The fact that some posts directly encouraged actions against the brand, even if they were not the majority (from 18.4 to 50 per cent), is highly relevant. A close examination of the actions identified revealed some interesting facts. They varied from passive responses (i.e. brand avoidance) to more-active ones (e.g. vengeance), with the former being less harmful to the brand than the latter.

Passive responses were expressed by either switching to competing brands and boycotting the brand or merely not buying it. Active responses are expressed in a type of brand vengeance when individuals actively and directly take actions to bring down the brands in some fashion (Grégoire et al., 2010). Grégoire and Fisher (2008) refer to these actions as retaliation. In all the cases, retaliatory behaviors took the form of both spreading negative WoM (from 10.4 to 31 per cent) and vindictive complaining in the form of verbal and insulting reactions (from 2.3 per cent to 16.2 per cent). It was observed that the brand action was shared not only with other Twitter users within the follower–followee network of each participant but also was publicized to a vast audience with the use of specific hashtags (Table II) or explicit mentions to media and consumer agencies that protect consumers’ interests (e.g. @radiocable, @ElHuffPost, @Union_Europea). This is known as “third-party complaining for publicity” (Grégoire and Fisher, 2008).

5. Conclusions and discussion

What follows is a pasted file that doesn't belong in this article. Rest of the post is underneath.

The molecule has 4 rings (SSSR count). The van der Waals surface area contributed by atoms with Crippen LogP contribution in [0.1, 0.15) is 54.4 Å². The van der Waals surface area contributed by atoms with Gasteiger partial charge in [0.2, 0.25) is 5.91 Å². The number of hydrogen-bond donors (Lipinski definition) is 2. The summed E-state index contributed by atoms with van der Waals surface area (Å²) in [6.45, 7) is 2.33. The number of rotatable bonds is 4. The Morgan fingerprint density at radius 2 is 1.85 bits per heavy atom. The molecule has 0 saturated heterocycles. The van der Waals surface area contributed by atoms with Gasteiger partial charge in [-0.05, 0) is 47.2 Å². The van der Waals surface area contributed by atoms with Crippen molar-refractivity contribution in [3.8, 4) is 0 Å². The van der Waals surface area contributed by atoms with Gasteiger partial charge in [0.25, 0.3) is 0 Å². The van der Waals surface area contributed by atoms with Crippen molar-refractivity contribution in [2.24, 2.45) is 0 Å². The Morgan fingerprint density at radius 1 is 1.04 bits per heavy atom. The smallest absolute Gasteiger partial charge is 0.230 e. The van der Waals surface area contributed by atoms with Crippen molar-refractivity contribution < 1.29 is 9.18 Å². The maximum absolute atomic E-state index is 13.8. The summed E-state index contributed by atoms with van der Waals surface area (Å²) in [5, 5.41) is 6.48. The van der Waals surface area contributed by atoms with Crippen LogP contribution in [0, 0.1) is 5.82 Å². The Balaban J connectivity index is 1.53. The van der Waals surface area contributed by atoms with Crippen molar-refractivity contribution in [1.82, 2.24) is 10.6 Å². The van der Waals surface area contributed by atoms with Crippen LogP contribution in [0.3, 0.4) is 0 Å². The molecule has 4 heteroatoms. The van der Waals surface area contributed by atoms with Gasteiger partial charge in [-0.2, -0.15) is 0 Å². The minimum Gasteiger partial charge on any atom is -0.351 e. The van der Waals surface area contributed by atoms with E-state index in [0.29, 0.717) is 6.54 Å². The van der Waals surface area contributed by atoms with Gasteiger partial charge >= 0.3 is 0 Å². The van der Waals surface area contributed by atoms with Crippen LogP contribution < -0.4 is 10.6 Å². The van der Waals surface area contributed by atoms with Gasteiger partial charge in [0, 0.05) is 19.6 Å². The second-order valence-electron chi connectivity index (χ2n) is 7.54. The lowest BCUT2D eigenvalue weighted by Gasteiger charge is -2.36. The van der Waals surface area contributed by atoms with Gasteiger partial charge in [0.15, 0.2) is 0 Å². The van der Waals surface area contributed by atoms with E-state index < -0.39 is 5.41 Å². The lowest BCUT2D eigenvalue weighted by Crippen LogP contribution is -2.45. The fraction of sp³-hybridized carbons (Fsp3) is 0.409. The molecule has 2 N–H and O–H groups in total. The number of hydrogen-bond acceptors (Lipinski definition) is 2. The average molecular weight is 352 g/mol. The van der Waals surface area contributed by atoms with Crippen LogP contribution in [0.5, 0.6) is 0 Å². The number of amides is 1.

Many researchers agree on viewing OFs as an important threat to firms’ reputations because their effects parallel the detrimental effects of negative WoM. This judgment is not undisputed because other opinions suggest that this negative effect has been exaggerated (McKinsey, 2012) and that positive effects can be reached through increased awareness levels (Brady and Crockett, 2019).

Rooted in this debate, this study explored, more deeply, the potential negative consequences that they might have on consumer–brand relationships. It analyzed the UGC during the occurrence of different OFs. Because not all firestorm tweets might be equally important to brand equity, they were categorized and coded.

At the core of the conversations, different targets were identified. This suggests that an OF is not a story with a unique main character (e.g. the brand), as the majority of definitions of OFs might suggest. In terms of brand centrality the brand was mentioned. Actually, a significant percentage of tweets were not relevant for brand equity as far as the brand was not the central issue in the conversation. Additionally, the critical incident was also highly discussed in the four cases, although the percentage of these comments varied. Interestingly, competing brands were not kept out of the OFs. They were frequently mentioned during the outbursts.

The data set also revealed that the four brands involved in the OFs suffered from a higher percentage of negative UGC, while positive posts were nearly absent. Despite the prevalence of negatively valenced comments, a significant percentage of the tweets were neutral.

With respect to the posts’ emotional or cognitive nature, our findings revealed that the two dimensions were highly balanced. Despite the assumed emotional content associated with OFs, cognitive information is equally posted. Thus, users tend to offer opinions, reasons and more-instrumental motives when participating in the attack. This could be due to an intention to back their attitudes with objective information instead of mere gut reactions, which could impair their credibility.